Lots of fun to have after you build one :Yay

DSCN2135.JPG
2 tables 4x4 and new 4x8.JPG
DSCN2032.JPG
DSCN1991.JPG
DSCN0285.JPG
DSCN4366.JPG
Yes availability of parts has been a major issue. I'd have ideally liked a deeper water tray, but 2.8" seems to be the deepest I can find. Not having a milling machine and the lack of local breakaway mounts is also a bit of a pain, but just something to work around. It would have been a lot easier if I had a plasma cutter to use in order to build this plasma cutter! But that's okay, at least I'd have this one in case I do decide to build a larger one in the future.

Thank you for the offer, I'll send you my email now.

It's interesting that you've gone for a single-motor Y-axis design - I think that might work quite nicely on my design, I'll have to play in CAD and see how it fits.

I love the computer consoles and signs by the way!
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Re: Small plasma table design

Post by yngndrw »

This is the curve ball that I keep seeing, the reason I'm questioning my design so much - I keep seeing some really simplistic designs such as this:
https://www.runstenracing.se/?cat=61

Essentially it's just tiny steppers (Nema24 & Nema17), tiny aluminium extrusion (20x40mm, 40x40mm) with V-wheels and a belt drive setup (6mm GT2). Contrast that with other setups which are so rigid they put some CNC Routers to shame, it leaves me wondering how far I should go with the design given that this will be a stepping stone design due to the limited water tray size.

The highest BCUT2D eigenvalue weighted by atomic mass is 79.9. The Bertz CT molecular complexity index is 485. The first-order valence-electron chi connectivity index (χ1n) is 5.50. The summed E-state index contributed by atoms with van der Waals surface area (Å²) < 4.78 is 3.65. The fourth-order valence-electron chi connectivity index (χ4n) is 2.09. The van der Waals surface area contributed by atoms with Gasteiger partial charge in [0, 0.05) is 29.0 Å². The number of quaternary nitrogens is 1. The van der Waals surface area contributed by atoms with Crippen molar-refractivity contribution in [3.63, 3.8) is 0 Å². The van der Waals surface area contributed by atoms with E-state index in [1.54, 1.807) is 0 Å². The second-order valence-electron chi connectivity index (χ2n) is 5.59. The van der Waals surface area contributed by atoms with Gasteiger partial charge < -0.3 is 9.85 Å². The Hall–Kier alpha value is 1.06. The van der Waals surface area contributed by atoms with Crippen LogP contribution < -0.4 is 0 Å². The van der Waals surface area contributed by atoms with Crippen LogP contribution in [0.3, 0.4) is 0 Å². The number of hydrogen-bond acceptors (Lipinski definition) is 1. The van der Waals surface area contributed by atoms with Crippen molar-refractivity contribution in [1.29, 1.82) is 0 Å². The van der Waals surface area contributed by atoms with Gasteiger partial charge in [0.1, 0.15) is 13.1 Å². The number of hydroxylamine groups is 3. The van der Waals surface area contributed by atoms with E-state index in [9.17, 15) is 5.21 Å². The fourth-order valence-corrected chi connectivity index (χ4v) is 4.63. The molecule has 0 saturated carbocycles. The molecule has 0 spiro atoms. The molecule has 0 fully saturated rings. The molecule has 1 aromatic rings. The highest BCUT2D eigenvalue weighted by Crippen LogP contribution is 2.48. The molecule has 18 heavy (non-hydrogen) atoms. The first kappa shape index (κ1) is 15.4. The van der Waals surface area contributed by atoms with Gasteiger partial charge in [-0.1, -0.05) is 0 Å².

I could take that entire design, place it on top of my base frame (Replacing the supported round rails) and possibly end up with something that's much lighter (In terms of the moving parts) and simpler. I would have to make all of the parts by hand, but considering there are 56 drilled and tapped holes in my design for the supported round rails alone it may still be easier to build.
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Re: Small plasma table design

Post by adbuch »


How reliable were the supported round rails? My main concerns are rust and dirt from the dirty water being splashed up and slag being sprayed up from piercing operations.

It looks like your design is using 2" square tubing based on how well-matched they are to the supported round rails. I can't fully tell from the pictures, but it looks like the gantry is slightly sagging from the weight of the z-axis? If so, that suggests that going with a 2x4" gantry might be the right call. Not that sagging really matters with round rails and THC, but it's best to get a good handle on how strong it needs to be at the design stage if I can.